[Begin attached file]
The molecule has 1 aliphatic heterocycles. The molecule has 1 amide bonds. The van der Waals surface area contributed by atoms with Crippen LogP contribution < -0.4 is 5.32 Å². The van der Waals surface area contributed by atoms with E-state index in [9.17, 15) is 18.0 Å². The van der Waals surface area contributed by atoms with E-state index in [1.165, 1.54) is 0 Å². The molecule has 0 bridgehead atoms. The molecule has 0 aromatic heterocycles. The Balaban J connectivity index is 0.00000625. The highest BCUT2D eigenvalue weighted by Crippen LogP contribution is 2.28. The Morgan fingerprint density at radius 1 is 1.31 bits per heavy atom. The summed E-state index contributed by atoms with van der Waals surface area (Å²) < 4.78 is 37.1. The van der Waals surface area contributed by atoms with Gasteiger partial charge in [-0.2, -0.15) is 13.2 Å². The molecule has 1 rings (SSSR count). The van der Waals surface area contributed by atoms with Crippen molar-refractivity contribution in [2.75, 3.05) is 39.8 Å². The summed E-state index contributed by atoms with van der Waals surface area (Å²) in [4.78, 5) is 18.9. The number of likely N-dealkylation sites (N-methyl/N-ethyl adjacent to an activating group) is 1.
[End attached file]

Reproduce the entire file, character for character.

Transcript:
The molecule has 1 aliphatic heterocycles. The molecule has 1 amide bonds. The van der Waals surface area contributed by atoms with Crippen LogP contribution < -0.4 is 5.32 Å². The van der Waals surface area contributed by atoms with E-state index in [9.17, 15) is 18.0 Å². The van der Waals surface area contributed by atoms with E-state index in [1.165, 1.54) is 0 Å². The molecule has 0 bridgehead atoms. The molecule has 0 aromatic heterocycles. The Balaban J connectivity index is 0.00000625. The highest BCUT2D eigenvalue weighted by Crippen LogP contribution is 2.28. The Morgan fingerprint density at radius 1 is 1.31 bits per heavy atom. The summed E-state index contributed by atoms with van der Waals surface area (Å²) < 4.78 is 37.1. The van der Waals surface area contributed by atoms with Gasteiger partial charge in [-0.2, -0.15) is 13.2 Å². The molecule has 1 rings (SSSR count). The van der Waals surface area contributed by atoms with Crippen molar-refractivity contribution in [2.75, 3.05) is 39.8 Å². The summed E-state index contributed by atoms with van der Waals surface area (Å²) in [4.78, 5) is 18.9. The number of likely N-dealkylation sites (N-methyl/N-ethyl adjacent to an activating group) is 1.